The UN Working Group on Arbitrary Detention panel called on Swedish and British authorities to end Assange's "deprivation of liberty" as part of its opinion on Assange's predicament.
This quickly prompted lawyers and other commentators to slam the finding's interpretation of human rights law. As one explained:
Sorry for spamming "arbitrary detained" but one way of promoting good use of human rights law is by exposing and ridiculing bad use of it.— David Allen Green (@DavidAllenGreen) February 5, 2016
And people couldn't wait to help out.
The toilet in the Ecuadorean embassy is in use. pic.twitter.com/Q4pCKMOFei— David Schneider (@davidschneider) February 5, 2016
Off to work to be arbitrarily detained for the day.— Rachael Collins (@Beckenham_Girl) February 5, 2016
@DavidAllenGreen I am currently being arbitrarily detained by my tabby cat. Where's the UN now?— Jason Doig (@JasonDoig) February 5, 2016
The only person "arbitrarily detaining" Assange in an embassy was Assange.So presumably it's Assange who owes Assange compensation, right? 💁— Hadley Freeman (@HadleyFreeman) February 5, 2016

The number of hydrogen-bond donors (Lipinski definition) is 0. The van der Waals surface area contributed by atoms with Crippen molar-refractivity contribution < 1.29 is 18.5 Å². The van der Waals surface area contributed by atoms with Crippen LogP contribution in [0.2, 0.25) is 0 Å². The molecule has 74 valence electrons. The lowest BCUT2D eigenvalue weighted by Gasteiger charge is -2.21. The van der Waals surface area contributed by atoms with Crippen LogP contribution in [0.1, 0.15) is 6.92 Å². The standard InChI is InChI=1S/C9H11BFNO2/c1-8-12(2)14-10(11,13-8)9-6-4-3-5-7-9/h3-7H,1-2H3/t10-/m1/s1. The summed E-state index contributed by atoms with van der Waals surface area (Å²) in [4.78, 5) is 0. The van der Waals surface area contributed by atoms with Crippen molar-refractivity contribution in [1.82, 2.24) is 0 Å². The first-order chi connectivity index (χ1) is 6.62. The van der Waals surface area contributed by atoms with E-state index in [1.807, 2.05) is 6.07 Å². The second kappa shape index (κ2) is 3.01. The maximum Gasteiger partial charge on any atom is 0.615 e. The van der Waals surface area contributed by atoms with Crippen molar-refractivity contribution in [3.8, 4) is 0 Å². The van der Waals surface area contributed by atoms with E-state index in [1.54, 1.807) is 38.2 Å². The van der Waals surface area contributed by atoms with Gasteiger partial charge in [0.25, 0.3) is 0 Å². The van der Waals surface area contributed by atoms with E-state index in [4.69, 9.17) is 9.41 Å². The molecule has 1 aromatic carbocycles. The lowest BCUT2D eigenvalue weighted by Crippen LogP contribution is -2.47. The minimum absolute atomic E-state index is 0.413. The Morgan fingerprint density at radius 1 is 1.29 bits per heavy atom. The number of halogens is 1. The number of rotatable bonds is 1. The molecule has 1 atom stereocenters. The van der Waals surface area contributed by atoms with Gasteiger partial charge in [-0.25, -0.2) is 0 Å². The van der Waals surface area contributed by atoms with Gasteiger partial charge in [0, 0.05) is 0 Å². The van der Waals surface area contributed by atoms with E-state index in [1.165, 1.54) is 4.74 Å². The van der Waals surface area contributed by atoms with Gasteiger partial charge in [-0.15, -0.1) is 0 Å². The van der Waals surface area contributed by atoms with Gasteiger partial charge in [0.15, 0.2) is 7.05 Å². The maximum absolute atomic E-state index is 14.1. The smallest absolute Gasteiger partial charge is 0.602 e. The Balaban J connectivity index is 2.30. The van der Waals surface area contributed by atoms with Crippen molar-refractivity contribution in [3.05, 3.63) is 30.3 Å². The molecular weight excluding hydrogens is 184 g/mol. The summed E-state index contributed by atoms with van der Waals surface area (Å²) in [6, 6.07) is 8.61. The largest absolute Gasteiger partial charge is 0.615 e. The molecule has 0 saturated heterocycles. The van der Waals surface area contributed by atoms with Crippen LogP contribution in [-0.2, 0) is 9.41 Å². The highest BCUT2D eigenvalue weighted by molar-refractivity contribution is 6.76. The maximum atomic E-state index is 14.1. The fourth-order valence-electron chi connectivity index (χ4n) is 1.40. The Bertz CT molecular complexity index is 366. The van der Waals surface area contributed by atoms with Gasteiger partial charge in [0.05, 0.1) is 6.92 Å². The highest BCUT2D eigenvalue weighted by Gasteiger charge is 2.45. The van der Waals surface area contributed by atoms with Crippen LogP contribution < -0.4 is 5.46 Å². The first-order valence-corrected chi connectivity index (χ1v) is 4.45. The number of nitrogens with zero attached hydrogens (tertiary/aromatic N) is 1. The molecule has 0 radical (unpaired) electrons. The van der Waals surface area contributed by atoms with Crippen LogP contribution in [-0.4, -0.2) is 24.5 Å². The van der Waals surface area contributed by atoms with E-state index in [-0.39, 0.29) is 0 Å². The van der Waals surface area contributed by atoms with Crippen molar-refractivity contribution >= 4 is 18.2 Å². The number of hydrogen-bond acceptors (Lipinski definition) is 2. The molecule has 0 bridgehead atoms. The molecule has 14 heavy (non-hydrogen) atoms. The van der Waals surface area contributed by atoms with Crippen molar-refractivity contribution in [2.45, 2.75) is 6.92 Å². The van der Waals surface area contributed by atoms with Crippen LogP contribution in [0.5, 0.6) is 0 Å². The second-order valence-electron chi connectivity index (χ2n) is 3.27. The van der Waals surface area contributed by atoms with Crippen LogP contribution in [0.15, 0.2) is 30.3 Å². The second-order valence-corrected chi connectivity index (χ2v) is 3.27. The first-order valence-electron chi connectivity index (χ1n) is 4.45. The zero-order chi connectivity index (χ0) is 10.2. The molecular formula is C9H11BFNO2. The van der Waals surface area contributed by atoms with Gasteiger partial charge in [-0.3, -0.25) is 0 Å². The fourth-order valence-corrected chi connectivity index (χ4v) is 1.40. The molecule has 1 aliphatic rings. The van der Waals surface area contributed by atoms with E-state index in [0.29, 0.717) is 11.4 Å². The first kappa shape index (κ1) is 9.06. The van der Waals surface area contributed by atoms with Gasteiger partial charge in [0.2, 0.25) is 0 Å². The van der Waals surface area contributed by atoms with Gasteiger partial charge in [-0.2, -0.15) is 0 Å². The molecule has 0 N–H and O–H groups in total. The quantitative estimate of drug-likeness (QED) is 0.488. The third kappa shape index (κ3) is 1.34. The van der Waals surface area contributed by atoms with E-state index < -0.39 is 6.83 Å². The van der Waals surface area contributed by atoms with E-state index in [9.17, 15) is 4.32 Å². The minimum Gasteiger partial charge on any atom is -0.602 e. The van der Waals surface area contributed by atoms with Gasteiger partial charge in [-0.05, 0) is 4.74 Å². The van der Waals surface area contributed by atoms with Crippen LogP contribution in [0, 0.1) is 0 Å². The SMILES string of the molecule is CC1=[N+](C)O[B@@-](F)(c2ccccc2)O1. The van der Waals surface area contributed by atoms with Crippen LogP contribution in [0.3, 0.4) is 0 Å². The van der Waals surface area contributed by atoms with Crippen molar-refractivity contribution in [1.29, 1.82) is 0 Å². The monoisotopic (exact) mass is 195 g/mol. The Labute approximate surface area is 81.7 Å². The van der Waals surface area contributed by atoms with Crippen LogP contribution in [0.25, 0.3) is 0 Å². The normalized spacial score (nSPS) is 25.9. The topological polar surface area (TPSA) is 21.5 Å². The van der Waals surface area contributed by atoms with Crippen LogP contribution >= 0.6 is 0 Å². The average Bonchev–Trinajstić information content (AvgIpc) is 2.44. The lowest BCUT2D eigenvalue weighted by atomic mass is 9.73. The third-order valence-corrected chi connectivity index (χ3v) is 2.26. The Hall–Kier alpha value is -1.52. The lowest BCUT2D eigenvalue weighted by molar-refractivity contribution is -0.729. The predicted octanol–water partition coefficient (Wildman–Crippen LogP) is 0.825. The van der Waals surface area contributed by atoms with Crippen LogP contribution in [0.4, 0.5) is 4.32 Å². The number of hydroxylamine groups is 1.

Assange is wanted for questioning over an alleged sex offence in Sweden, which he denies, and is fighting against extradition. He has not left the Ecuadorian Embassy in Knightsbridge, west London, since June 2012.
Speaking via video link from the embassy on Friday, Assange called this response "insulting". He added the UN decision was was a "vindication" and supposed wrongful detention was "now a matter of settled law".
After speaking for 10 minutes, Assange closed by saying: "I would like to say thank you, that I miss my family. That we have today a really significant victory that has brought a smile to my face and I hope many others as well."
The UK government has confirmed that it will formally contest the opinion of the UN panel.
In a statement the Foreign Office said: "This changes nothing. We completely reject any claim that Julian Assange is a victim of arbitrary detention. The UK has already made clear to the UN that we will formally contest the working group’s opinion."